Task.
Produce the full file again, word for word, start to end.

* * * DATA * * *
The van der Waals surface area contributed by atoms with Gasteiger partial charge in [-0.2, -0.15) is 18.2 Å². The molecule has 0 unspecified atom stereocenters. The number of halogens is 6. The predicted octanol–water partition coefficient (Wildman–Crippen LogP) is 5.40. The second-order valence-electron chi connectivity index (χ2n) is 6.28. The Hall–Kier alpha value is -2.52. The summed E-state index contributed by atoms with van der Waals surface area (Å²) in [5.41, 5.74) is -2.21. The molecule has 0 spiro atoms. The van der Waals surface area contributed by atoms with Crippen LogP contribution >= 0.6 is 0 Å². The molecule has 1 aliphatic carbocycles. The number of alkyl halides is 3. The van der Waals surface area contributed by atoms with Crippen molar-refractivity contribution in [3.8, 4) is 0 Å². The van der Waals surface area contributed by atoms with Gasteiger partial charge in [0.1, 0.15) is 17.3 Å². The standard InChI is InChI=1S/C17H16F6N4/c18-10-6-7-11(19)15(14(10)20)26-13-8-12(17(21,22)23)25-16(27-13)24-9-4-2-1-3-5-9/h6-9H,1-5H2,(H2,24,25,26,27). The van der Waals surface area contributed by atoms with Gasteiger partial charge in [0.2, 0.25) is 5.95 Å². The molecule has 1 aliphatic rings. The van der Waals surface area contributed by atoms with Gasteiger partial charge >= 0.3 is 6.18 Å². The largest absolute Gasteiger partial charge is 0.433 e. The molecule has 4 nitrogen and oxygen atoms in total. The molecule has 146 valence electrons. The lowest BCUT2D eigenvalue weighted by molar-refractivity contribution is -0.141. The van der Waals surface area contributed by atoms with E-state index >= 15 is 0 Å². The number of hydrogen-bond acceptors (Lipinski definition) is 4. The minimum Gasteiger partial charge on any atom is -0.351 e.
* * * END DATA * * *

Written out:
The van der Waals surface area contributed by atoms with Gasteiger partial charge in [-0.2, -0.15) is 18.2 Å². The molecule has 0 unspecified atom stereocenters. The number of halogens is 6. The predicted octanol–water partition coefficient (Wildman–Crippen LogP) is 5.40. The second-order valence-electron chi connectivity index (χ2n) is 6.28. The Hall–Kier alpha value is -2.52. The summed E-state index contributed by atoms with van der Waals surface area (Å²) in [5.41, 5.74) is -2.21. The molecule has 0 spiro atoms. The van der Waals surface area contributed by atoms with Crippen LogP contribution >= 0.6 is 0 Å². The molecule has 1 aliphatic carbocycles. The number of alkyl halides is 3. The van der Waals surface area contributed by atoms with Crippen molar-refractivity contribution in [3.8, 4) is 0 Å². The van der Waals surface area contributed by atoms with Gasteiger partial charge in [0.1, 0.15) is 17.3 Å². The standard InChI is InChI=1S/C17H16F6N4/c18-10-6-7-11(19)15(14(10)20)26-13-8-12(17(21,22)23)25-16(27-13)24-9-4-2-1-3-5-9/h6-9H,1-5H2,(H2,24,25,26,27). The van der Waals surface area contributed by atoms with Gasteiger partial charge in [0.2, 0.25) is 5.95 Å². The molecule has 1 aliphatic rings. The van der Waals surface area contributed by atoms with Gasteiger partial charge >= 0.3 is 6.18 Å². The largest absolute Gasteiger partial charge is 0.433 e. The molecule has 4 nitrogen and oxygen atoms in total. The molecule has 146 valence electrons. The lowest BCUT2D eigenvalue weighted by molar-refractivity contribution is -0.141. The van der Waals surface area contributed by atoms with E-state index >= 15 is 0 Å². The number of hydrogen-bond acceptors (Lipinski definition) is 4. The minimum Gasteiger partial charge on any atom is -0.351 e.